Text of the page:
If by “pegging” the Europeans impose some spread between TTF and JKM (adjusted for shipping cost differentials) that does not reflect these EU bottlenecks and their associated costs, the supply of LNG to Europe will be reduced. The only way to incentivize the flow of gas from overseas into European pipes is to have a price that covers the cost of that transformation. If there are bottlenecks, that transformation is expensive.

Thus, it is utterly delusional to think that a price that does not reflect “the EU’s internal bottlenecks” is a good thing: you want a price that does reflect them. The bottlenecks don’t go away because you don’t let the market price reflect them. If you don’t let the market price reflect them, the gas will go away. (Asia will send its regards, by the way.)

You may not like the message the price sends, but you cannot wish it away. And if you try, the message will be sent in an even more painful way. The Europeans (and the UK) seem hell bent on proving this very basic point the hard way, rather than learning from the hard experience of others dating back millennia.

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18 Comments »

  1. You can ignore reality but you can’t ignore the consequences of doing so.

    Comment by The Pilot — September 12, 2022 @ 1:31 pm

  2. UK economics. Spend 150 billion quid of taxpayers’ money to keep taxpayers’ energy bills down.
    Anyone see the flaw in this strategy? No one in government, it seems.
    Vova’s defeat on the battlefield shows that the Russian chain of command is FUBAR. So I don’t suppose anyone will obey an order to launch the nukes.
    OTOH, they’ll be happy to shut down all the pipes.
    And that will mean no energy at all, intermittently.
    So when the lights come on… the freezer starts automatically, and we’ll celebrate by having a cup of tea. Then…
    Oh, the British. Pity us, we have been governed by fools with Oxford PPE degrees for so long.

    Comment by philip — September 12, 2022 @ 4:22 pm

  3. @2 Liz must be thanking her lucky stars that Her Maj croaked a day before she was due to unveil her cunning plan to save us all from economic oblivion. Gives her an extra week or two to fine tune it.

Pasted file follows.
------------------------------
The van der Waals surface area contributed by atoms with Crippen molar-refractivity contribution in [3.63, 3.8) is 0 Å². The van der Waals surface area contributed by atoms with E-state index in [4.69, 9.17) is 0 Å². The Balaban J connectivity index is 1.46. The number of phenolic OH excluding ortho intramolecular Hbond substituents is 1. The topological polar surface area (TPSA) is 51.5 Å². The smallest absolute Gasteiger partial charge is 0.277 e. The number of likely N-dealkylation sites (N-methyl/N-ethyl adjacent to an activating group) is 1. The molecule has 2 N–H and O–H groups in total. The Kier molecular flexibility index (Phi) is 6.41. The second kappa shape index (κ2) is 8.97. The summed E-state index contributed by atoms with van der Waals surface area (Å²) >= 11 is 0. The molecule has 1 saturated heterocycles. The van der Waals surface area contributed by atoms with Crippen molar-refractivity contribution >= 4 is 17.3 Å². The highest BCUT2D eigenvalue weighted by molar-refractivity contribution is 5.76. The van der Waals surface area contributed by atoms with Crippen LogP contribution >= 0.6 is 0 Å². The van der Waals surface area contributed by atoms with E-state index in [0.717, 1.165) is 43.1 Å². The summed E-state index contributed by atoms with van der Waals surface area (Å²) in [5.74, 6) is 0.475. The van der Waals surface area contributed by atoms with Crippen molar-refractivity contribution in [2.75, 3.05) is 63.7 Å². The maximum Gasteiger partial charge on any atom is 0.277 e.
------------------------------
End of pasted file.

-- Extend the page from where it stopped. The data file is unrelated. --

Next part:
How many Hinckley C’s or Sizewell 3’s could we get for £150 billion? At least one surely. Do EDF offer bulk discounts?

    Actually a cheaper, simpler & quicker option maybe to buy every household a generator plus a bowser of diesel.

    Comment by David Mercer — September 13, 2022 @ 4:59 am

  4. My concern is that this is all a shuffling of deck-chairs on the Titanic.

    While bureaucrats are seeking to placate clueless ministers with these word-games, Europe’s businesses are one-by-one closing down. And not just Herr Strüdel’s picklewurst shop – their heavy industry is winding down, because energy costs make continuing to operate impossible.

    The thought that a ‘European economic collapse’ scenario now has a non-zero probability attached to it should be terrifying everyone. As an ancestor of men who twice had to sail around the world to sort out angry starving Germans I really don’t want the Germans angry and starving again.

    Comment by Ex-Global Super-Regulator on Lunch Break — September 13, 2022 @ 5:09 am

  5. @ David Mercer

    The problem is easily solved by abandoning watermelon targets, removing their subsidies (25% of energy bills is what I have heard), and going for fracking. Back of an envelope calculation is that you need 6 to 7 tcf of gas to pay for a liquefaction plant. UK estimates shale reserves are 200 times that – about 1,300 tcf.

    Ecofascism has enabled Putin by making people reliant on his energy who shouldn’t be. Far more people are being killed by environmentalism now than will ever suffer from climate change in the future.